The ECB have confirmed their recreational drug policy for the 2020 season, which sees players fined more strictly for their first and second offences but no changes to the policy of confidentiality that meant Eoin Morgan and Trevor Bayliss only found out about Alex Hales‘ drug use through reports in the media.
Hales was deselected from England’s World Cup squad weeks before the tournament last year after a 21-day ban for his second violation of the recreational drug policy, which became public following a story in The Guardian.
It was anticipated that the Hales case would prompt a change in the regulations, not least after Ashley Giles’ admission that Hales would have been in England’s World Cup squad but for that story. But while the fine for a second offence has doubled ahead of this season, from 5 percent of a player’s annual salary across all of their teams to 10 percent, there has been no change in the parties informed when an offence has taken place, and the 21-day ban for a second offence has been scrapped.
Hales’ ban from the game – explained by Nottinghamshire at the time as a break for “personal reasons” – laid the trail for reporters to discover the real reason for his absence last summer which led to his eventual deselection from the England squad. He has not played international cricket since.
The changes in the policy came about following broad consultations with those in the game, including first-class counties and the PCA, with a strong focus on player welfare. The suspicions aroused by Hales’ ban last year appeared to have led to the conclusion that any ban should be made public.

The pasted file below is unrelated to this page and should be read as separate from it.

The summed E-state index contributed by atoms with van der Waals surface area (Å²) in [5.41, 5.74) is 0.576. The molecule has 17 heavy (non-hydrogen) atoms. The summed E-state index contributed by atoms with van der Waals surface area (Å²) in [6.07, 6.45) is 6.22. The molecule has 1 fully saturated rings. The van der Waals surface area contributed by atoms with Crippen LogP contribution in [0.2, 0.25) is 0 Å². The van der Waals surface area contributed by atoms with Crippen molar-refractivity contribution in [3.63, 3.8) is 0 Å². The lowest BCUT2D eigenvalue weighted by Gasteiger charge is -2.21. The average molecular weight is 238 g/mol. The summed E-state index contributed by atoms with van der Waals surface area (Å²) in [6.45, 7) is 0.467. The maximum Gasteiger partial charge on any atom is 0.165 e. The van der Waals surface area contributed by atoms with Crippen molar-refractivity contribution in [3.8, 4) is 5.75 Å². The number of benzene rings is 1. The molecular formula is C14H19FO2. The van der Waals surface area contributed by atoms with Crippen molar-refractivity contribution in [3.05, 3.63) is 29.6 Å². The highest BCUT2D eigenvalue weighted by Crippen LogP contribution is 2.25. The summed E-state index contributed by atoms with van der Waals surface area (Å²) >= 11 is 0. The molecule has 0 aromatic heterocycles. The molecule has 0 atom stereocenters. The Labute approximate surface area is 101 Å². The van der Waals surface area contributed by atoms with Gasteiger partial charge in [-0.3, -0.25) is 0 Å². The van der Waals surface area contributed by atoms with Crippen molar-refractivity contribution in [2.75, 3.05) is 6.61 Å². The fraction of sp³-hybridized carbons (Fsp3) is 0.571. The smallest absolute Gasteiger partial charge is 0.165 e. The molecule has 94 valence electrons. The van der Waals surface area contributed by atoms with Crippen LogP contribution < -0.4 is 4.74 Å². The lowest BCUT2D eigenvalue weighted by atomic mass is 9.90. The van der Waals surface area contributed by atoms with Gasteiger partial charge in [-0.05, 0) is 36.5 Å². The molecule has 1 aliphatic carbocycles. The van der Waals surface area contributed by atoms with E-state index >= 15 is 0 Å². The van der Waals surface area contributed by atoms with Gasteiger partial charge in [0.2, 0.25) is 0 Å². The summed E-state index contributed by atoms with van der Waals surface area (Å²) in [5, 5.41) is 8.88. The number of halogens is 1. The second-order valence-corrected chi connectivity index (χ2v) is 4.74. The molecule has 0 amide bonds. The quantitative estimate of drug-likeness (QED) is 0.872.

Hair follicle testing for recreational drugs was initially introduced in 2013, following the death of Surrey batsman Tom Maynard, and the ECB’s policies on recreational drugs have been designed to protect the vulnerabilities of those who might be struggling with addictions.
After a first violation of the policy, the ECB’s chief medical officer and various other administrative officials, plus the PCA director of development and welfare and the relevant county’s chief medical officer are all told. A player will now be given a fixed, immediate fine – 5 percent of their annual salary – at this stage, rather than a suspended £500 fine.
Following the second violation, the county’s CEO, the PCA’s CEO, the ECB’s CEO and – in the case of centrally-contracted cricketers – the director of England men’s or women’s cricket are also notified, but remain bound by confidentiality arrangements.
After a third offence, a player is handed a 12-month ban from the game, and details are made public by the ECB. In each case, they are required to attend a meeting with the ECB’s chief medical officer to determine an “appropriate rehabilitation programme”.
The only player to have violated the policy on three occasions is Durham batsman Jack Burnham, who tested positive for cocaine for a third time in 2017 and received a 12-month ban.
“We can confirm that there has been an update to the Recreational Drugs Policy for 2020,” said an ECB spokesperson. “This was part of a broad consultation involving stakeholders from the wider game including first-class counties and PCA.
“The policy takes into account the important consideration of player welfare whilst ensuring there are meaningful sanctions for each violation. There was further consensus from all parties that any bans will be made public.”